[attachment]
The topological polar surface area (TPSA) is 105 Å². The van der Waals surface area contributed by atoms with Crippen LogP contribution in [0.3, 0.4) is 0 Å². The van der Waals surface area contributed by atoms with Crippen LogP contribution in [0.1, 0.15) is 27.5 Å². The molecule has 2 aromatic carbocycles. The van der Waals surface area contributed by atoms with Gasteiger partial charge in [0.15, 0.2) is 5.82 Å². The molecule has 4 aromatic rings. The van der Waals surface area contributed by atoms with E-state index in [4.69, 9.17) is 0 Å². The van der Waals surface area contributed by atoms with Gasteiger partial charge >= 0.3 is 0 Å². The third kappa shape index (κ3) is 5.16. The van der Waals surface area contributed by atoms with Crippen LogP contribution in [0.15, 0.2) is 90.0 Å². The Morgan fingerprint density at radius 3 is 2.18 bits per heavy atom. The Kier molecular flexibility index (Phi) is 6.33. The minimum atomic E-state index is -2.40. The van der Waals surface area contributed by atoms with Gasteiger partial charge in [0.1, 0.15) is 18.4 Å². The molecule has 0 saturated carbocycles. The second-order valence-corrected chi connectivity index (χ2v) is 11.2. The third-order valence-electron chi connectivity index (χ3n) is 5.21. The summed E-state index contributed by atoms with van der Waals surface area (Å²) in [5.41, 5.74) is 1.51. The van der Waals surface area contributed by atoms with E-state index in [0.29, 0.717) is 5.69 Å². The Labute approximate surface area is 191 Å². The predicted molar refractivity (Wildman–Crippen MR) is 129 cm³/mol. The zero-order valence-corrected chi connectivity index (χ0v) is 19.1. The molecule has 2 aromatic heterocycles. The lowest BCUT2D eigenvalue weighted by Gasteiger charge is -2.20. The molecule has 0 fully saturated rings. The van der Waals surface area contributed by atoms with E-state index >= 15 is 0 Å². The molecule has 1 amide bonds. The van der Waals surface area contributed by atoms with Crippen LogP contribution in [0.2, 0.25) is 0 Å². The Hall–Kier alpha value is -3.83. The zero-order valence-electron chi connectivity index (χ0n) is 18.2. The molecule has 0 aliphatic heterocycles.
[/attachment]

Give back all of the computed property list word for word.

The topological polar surface area (TPSA) is 105 Å². The van der Waals surface area contributed by atoms with Crippen LogP contribution in [0.3, 0.4) is 0 Å². The van der Waals surface area contributed by atoms with Crippen LogP contribution in [0.1, 0.15) is 27.5 Å². The molecule has 2 aromatic carbocycles. The van der Waals surface area contributed by atoms with Gasteiger partial charge in [0.15, 0.2) is 5.82 Å². The molecule has 4 aromatic rings. The van der Waals surface area contributed by atoms with E-state index in [4.69, 9.17) is 0 Å². The van der Waals surface area contributed by atoms with Gasteiger partial charge >= 0.3 is 0 Å². The third kappa shape index (κ3) is 5.16. The van der Waals surface area contributed by atoms with Crippen LogP contribution in [0.15, 0.2) is 90.0 Å². The Morgan fingerprint density at radius 3 is 2.18 bits per heavy atom. The Kier molecular flexibility index (Phi) is 6.33. The minimum atomic E-state index is -2.40. The van der Waals surface area contributed by atoms with Gasteiger partial charge in [0.1, 0.15) is 18.4 Å². The molecule has 0 saturated carbocycles. The second-order valence-corrected chi connectivity index (χ2v) is 11.2. The third-order valence-electron chi connectivity index (χ3n) is 5.21. The summed E-state index contributed by atoms with van der Waals surface area (Å²) in [5.41, 5.74) is 1.51. The van der Waals surface area contributed by atoms with E-state index in [0.29, 0.717) is 5.69 Å². The Labute approximate surface area is 191 Å². The predicted molar refractivity (Wildman–Crippen MR) is 129 cm³/mol. The zero-order valence-corrected chi connectivity index (χ0v) is 19.1. The molecule has 2 aromatic heterocycles. The lowest BCUT2D eigenvalue weighted by Gasteiger charge is -2.20. The molecule has 0 fully saturated rings. The van der Waals surface area contributed by atoms with E-state index >= 15 is 0 Å². The molecule has 1 amide bonds. The van der Waals surface area contributed by atoms with Crippen LogP contribution in [0.2, 0.25) is 0 Å². The Hall–Kier alpha value is -3.83. The zero-order valence-electron chi connectivity index (χ0n) is 18.2. The molecule has 0 aliphatic heterocycles.